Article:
7 ways houseplants are good for your health

August 25, 2020

A collection of cute houseplants isn’t just a must for your next Instagram post, they’re a must-have around the home. Indoor plants have a host of healing powers, with real science behind them. Struggling with stress, allergies, skin irritations, or digestive upset? There’s a plant for that, and more.  If you’re not already en route to the nearest garden centre, read on to learn more about the connection between houseplants and good health.

7 ways houseplants are good for your health

Photo Credit: iStock.com/ FollowTheFlow

1.  Houseplants clean the air in your home

Many of the objects we live with every day give off pollutants that we breathe in. Known as VOCs (volatile organic compounds), these pollutants accumulate in the air and irritate skin, eyes and conditions like asthma. NASA’s Clean Air Study analyzed a variety of houseplants to understand their ability to absorb nasties like formaldehyde, benzene, ammonia, and trichloroethylene, all of which are found in everyday household products. They found several common houseplant varieties could remove these harmful chemicals. Dracaena, snake plant (also known as Mother-in-Law’s Tongue) and chrysanthemums got top marks for their air filtering powers.

2.  Houseplants ease allergy symptoms

Contrary to what you might expect, studies have shown that rooms with plants have less dust and mold than rooms without. It turns out leaves and stems actually filter and trap airborne particles. The exception is if plants are overwatered, allowing fungus or mold to grow, or are heavy releasers of pollen. English ivy has been documented to help improve allergies and asthma symptoms, as well as the Peace lily.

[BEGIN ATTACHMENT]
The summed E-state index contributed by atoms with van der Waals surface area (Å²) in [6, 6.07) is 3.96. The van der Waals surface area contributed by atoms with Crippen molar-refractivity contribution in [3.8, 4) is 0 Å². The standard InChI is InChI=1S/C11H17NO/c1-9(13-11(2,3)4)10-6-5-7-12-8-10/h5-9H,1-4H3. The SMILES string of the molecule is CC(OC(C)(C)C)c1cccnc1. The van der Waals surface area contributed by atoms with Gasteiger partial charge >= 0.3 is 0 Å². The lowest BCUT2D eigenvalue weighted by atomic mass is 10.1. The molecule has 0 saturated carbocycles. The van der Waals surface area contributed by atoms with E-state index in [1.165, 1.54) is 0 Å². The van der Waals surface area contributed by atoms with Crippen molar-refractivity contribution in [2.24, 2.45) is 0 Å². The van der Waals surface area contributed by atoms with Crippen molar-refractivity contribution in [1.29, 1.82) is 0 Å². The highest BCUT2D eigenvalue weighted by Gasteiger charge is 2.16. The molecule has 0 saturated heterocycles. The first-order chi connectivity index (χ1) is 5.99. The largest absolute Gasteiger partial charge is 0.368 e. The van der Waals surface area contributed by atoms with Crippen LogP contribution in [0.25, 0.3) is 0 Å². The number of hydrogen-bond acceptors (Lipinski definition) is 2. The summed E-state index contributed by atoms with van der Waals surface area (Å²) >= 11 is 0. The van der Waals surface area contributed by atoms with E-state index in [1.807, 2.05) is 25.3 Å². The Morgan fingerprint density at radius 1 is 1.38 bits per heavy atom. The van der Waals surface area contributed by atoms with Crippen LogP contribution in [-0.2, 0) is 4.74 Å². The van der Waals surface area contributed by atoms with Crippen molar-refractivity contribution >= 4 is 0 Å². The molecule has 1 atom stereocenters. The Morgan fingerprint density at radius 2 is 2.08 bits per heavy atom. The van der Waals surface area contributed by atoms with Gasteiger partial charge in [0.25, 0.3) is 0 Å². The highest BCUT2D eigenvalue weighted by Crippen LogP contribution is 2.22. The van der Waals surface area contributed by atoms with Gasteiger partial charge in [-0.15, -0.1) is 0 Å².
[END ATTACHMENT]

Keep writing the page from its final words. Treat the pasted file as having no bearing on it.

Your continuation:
3.  Houseplants help manage stress

Research has shown that plants can reduce tension by as much as 40 percent, by reminding us of the calming feeling of being outdoors in nature. The same holds true for plants in the workplace (which IS your home nowadays, right?) where studies have found anxiety, fatigue and hostility dropped when plants were introduced. Even the act of caring for plants has been shown to reduce stress and lower blood pressure. Just ask anyone who took up gardening during the pandemic.

Lavender is the king among plants that promote relaxation. Jasmine is another stress reliever, thanks to its white, fragrant blooms that some research has found to be as powerful at reducing anxiety as Valium.

4.  Houseplants heal skin irritations

 Aloe vera’s healing and moisturizing properties make it great for relieving skin irritations from sunburn to psoriasis. The gel from the aloe plant is also antibacterial, so consider it part of your first aid kit when treating minor wounds. A natural bug repellent, crushed basil leaves can also be applied to fresh bites to relieve itching or stinging.

5.  Houseplants help digestion

Nibble on some fresh mint leaves after a meal to control nausea, bloating, gas, and other digestive upset. Basil can also help settle your stomach, especially when the leaves are made into a tea for sipping. Juice from the aloe vera plant can be used to treat constipation.

6.  Houseplants improve mental focus

Want to increase your concentration, productivity, and memory? Some studies claim having a few plants nearby can do just that, by as much as 15 percent. Researchers found that students in classrooms with three potted plants scored better test results than children in classrooms without any greenery. Rosemary and sage plants have been shown to enhance memory in the young and old alike.

7.  Houseplants humidify the air

Heating and cooling systems can suck all the humidity out of indoor air, causing dry, itchy skin and sore throat. Houseplants can add all-important moisture to the air. Try a few spider plants or Boston ferns around your home to add much-needed moisture to dry indoor air.

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